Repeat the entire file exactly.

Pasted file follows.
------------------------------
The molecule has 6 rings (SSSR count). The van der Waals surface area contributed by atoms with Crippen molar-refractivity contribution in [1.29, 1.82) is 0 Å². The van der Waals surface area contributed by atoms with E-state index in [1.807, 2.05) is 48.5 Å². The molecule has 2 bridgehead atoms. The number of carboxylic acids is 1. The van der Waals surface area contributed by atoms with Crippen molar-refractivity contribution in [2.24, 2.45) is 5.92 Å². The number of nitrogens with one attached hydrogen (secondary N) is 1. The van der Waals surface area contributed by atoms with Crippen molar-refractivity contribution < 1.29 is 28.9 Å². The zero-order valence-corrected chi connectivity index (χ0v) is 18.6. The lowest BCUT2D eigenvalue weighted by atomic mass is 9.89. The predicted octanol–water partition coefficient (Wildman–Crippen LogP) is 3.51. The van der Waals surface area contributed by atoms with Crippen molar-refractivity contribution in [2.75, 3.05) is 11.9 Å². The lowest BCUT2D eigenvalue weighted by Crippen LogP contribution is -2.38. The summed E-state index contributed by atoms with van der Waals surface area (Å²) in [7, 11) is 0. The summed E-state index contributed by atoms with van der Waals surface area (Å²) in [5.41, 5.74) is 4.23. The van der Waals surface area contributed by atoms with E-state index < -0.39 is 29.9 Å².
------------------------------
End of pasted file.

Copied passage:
The molecule has 6 rings (SSSR count). The van der Waals surface area contributed by atoms with Crippen molar-refractivity contribution in [1.29, 1.82) is 0 Å². The van der Waals surface area contributed by atoms with E-state index in [1.807, 2.05) is 48.5 Å². The molecule has 2 bridgehead atoms. The number of carboxylic acids is 1. The van der Waals surface area contributed by atoms with Crippen molar-refractivity contribution in [2.24, 2.45) is 5.92 Å². The number of nitrogens with one attached hydrogen (secondary N) is 1. The van der Waals surface area contributed by atoms with Crippen molar-refractivity contribution < 1.29 is 28.9 Å². The zero-order valence-corrected chi connectivity index (χ0v) is 18.6. The lowest BCUT2D eigenvalue weighted by atomic mass is 9.89. The predicted octanol–water partition coefficient (Wildman–Crippen LogP) is 3.51. The van der Waals surface area contributed by atoms with Crippen molar-refractivity contribution in [2.75, 3.05) is 11.9 Å². The lowest BCUT2D eigenvalue weighted by Crippen LogP contribution is -2.38. The summed E-state index contributed by atoms with van der Waals surface area (Å²) in [7, 11) is 0. The summed E-state index contributed by atoms with van der Waals surface area (Å²) in [5.41, 5.74) is 4.23. The van der Waals surface area contributed by atoms with E-state index < -0.39 is 29.9 Å².